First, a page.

Published Fri, May 23, 2008 12:00 AM
By LIZ MITCHELL
Nine riders on horseback, the Bluffton Police Department, Beaufort County Animal Control, a helicopter belonging to a local construction company and the state Department of Natural Resources tried to capture the bison for nearly 10 hours. Authorities tried tranquilizing the animals before the family and law enforcement decided to euthanize them.
Bluffton Police Chief David McAllister said the six were shot at around 4:20 p.m. behind thePublix site.
A spokesman for the Graves family, David Warren, said farm owner Robert Graves decided to put the bison down when it became apparent that law enforcement and farm workers wouldn't be able to rein them in before dark. The worry was the 300- to 400-pound creatures could create a public safety hazard for several Bluffton neighborhoods.
Calling it a "decision of last resort," Warren said: "Robert (Graves) was very worried that these guys would be running around freaked out, without water and would hurt somebody."
The plan to return the animals home failed because of the nature of the young bison, which Warren said were being raised to train the Graves' horses to herd cattle.
The animals were faster than the horses trying to bring them to heel. To make matters worse, the bison were unfamiliar with horses. As a result, they were further frightened by the sight of the horses.
"The thought at the beginning of the day was to close the (Buckwalter) Parkway and close (U.S.) 278 and herd them all the way back to the farm," McAllister said. "But the problem that we learned is, buffalo don't herd like sheep or cattle.
"Essentially, we just weren't having any luck, and at times, we had even separated the herd."
Hours later, the animals crossed through the woods and onto the four-lane Buckwalter Parkway. Two were in the median, while four wandered into the Woodbridge neighborhood.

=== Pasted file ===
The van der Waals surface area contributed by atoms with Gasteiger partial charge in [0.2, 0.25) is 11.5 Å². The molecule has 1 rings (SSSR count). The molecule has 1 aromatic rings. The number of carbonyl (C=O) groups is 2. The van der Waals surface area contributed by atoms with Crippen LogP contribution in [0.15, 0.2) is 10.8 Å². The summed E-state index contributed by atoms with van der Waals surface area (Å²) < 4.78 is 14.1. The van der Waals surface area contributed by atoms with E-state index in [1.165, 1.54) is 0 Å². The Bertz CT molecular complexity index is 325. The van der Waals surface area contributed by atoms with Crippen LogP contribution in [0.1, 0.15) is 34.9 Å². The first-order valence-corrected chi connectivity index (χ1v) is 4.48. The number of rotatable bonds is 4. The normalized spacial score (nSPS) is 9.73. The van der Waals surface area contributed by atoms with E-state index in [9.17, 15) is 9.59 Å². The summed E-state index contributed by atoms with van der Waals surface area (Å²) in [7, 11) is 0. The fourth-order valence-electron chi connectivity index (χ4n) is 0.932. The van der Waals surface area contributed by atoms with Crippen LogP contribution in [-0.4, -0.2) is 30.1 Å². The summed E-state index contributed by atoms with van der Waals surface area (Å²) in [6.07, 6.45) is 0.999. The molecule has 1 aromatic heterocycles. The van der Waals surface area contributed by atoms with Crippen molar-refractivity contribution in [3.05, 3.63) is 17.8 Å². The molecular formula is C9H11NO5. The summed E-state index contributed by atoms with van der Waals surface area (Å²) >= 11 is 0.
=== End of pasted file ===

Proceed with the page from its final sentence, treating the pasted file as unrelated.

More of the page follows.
After unsuccessfully trying to drive the bison back to the Graves farm, Bluffton police tried tranquilizing the animals.
"We tried to corral them and hit them with a dart gun," McAllister said, even though a veterinarian had warned officers the tactic was unlikely to work because the bison were simply too worked up to be sedated.
By mid-afternoon, a herd of state, county and town employees waited on Buckwalter Parkway near the entrance to Woodbridge while the frightened bison peeked from the woods occasionally.
The upper portion of the parkway was closed to traffic for most of the afternoon, opening just before 5 p.m., but not before disrupting dismissals at the Bluffton public schools complex down the road.
Dianne Franks of Woodbridge said she saw four of the animals in her neighborhood grazing peacefully early Thursday. "The police had built this fence around them, but then all of a sudden these guys on horseback came in and the buffaloes were off so fast it was unbelievable," Franks said.
Roughly 30 employees at Berkeley Place shopping center were stuck while the area was blocked to traffic and customers. A handful of workers sat on the curb waiting for news about the animals. At several points during the day, the bison hoofed it through the cordoned-off parking lot. Shop managers described the day as frustrating, and at least one business shut down at noon.
McAllister said he and other officials were considering asking the Graves family to reimburse the various agencies for time and resources. A Bluffton police spokesman said earlier in the day the family could also be fined for stifling Buckwalter-area businesses.
Workers walked the length of the Graves farm fence twice Thursday without finding a break. Warren said the most likely scenario was that "something spooked them and they could have jumped the fence."
The animals were buried on the Graves farm. Their meat was not suitable for consumption.
Bison are the largest North American land mammals. They can live up to 22 years in the wild and 30 in captivity. Males can weigh as much as 2,000 pounds. While "bison" is the technically correct name for the animal, "buffalo" has become a widely popular synonym through common usage. Sources: Defenders of Wildlife, The American Buffalo in Transition